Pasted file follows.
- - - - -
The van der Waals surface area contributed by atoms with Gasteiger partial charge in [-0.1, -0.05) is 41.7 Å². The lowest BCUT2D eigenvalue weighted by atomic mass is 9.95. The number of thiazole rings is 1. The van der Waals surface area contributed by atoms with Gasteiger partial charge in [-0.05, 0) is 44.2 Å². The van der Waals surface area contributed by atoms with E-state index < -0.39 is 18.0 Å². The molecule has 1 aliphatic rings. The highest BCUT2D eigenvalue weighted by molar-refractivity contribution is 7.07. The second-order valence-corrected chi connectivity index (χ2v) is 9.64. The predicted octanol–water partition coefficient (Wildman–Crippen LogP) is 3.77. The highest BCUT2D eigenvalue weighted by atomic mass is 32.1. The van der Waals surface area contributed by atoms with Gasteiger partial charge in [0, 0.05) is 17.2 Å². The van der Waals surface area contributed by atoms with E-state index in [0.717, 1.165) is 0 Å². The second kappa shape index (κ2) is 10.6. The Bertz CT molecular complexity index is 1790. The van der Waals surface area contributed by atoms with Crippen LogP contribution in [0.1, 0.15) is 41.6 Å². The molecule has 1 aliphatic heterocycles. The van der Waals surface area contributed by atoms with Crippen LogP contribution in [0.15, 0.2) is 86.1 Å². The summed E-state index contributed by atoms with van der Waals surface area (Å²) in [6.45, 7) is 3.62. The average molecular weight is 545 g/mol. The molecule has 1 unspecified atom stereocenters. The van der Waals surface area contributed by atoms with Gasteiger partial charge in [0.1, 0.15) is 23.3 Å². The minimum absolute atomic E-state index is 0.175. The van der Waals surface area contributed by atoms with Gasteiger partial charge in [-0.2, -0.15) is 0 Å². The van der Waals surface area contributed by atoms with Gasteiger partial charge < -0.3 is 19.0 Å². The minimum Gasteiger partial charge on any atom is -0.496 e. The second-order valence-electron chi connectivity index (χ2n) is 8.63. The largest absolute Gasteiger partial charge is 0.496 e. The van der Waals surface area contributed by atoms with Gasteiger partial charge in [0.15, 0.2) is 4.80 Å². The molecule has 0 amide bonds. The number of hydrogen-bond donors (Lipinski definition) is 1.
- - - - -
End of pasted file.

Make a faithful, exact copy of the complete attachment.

The van der Waals surface area contributed by atoms with Gasteiger partial charge in [-0.1, -0.05) is 41.7 Å². The lowest BCUT2D eigenvalue weighted by atomic mass is 9.95. The number of thiazole rings is 1. The van der Waals surface area contributed by atoms with Gasteiger partial charge in [-0.05, 0) is 44.2 Å². The van der Waals surface area contributed by atoms with E-state index < -0.39 is 18.0 Å². The molecule has 1 aliphatic rings. The highest BCUT2D eigenvalue weighted by molar-refractivity contribution is 7.07. The second-order valence-corrected chi connectivity index (χ2v) is 9.64. The predicted octanol–water partition coefficient (Wildman–Crippen LogP) is 3.77. The highest BCUT2D eigenvalue weighted by atomic mass is 32.1. The van der Waals surface area contributed by atoms with Gasteiger partial charge in [0, 0.05) is 17.2 Å². The van der Waals surface area contributed by atoms with E-state index in [0.717, 1.165) is 0 Å². The second kappa shape index (κ2) is 10.6. The Bertz CT molecular complexity index is 1790. The van der Waals surface area contributed by atoms with Crippen LogP contribution in [0.1, 0.15) is 41.6 Å². The molecule has 1 aliphatic heterocycles. The van der Waals surface area contributed by atoms with Crippen LogP contribution in [0.15, 0.2) is 86.1 Å². The summed E-state index contributed by atoms with van der Waals surface area (Å²) in [6.45, 7) is 3.62. The average molecular weight is 545 g/mol. The molecule has 1 unspecified atom stereocenters. The van der Waals surface area contributed by atoms with Gasteiger partial charge in [0.1, 0.15) is 23.3 Å². The minimum absolute atomic E-state index is 0.175. The van der Waals surface area contributed by atoms with Gasteiger partial charge in [-0.2, -0.15) is 0 Å². The van der Waals surface area contributed by atoms with Gasteiger partial charge < -0.3 is 19.0 Å². The minimum Gasteiger partial charge on any atom is -0.496 e. The second-order valence-electron chi connectivity index (χ2n) is 8.63. The largest absolute Gasteiger partial charge is 0.496 e. The van der Waals surface area contributed by atoms with Gasteiger partial charge in [0.15, 0.2) is 4.80 Å². The molecule has 0 amide bonds. The number of hydrogen-bond donors (Lipinski definition) is 1.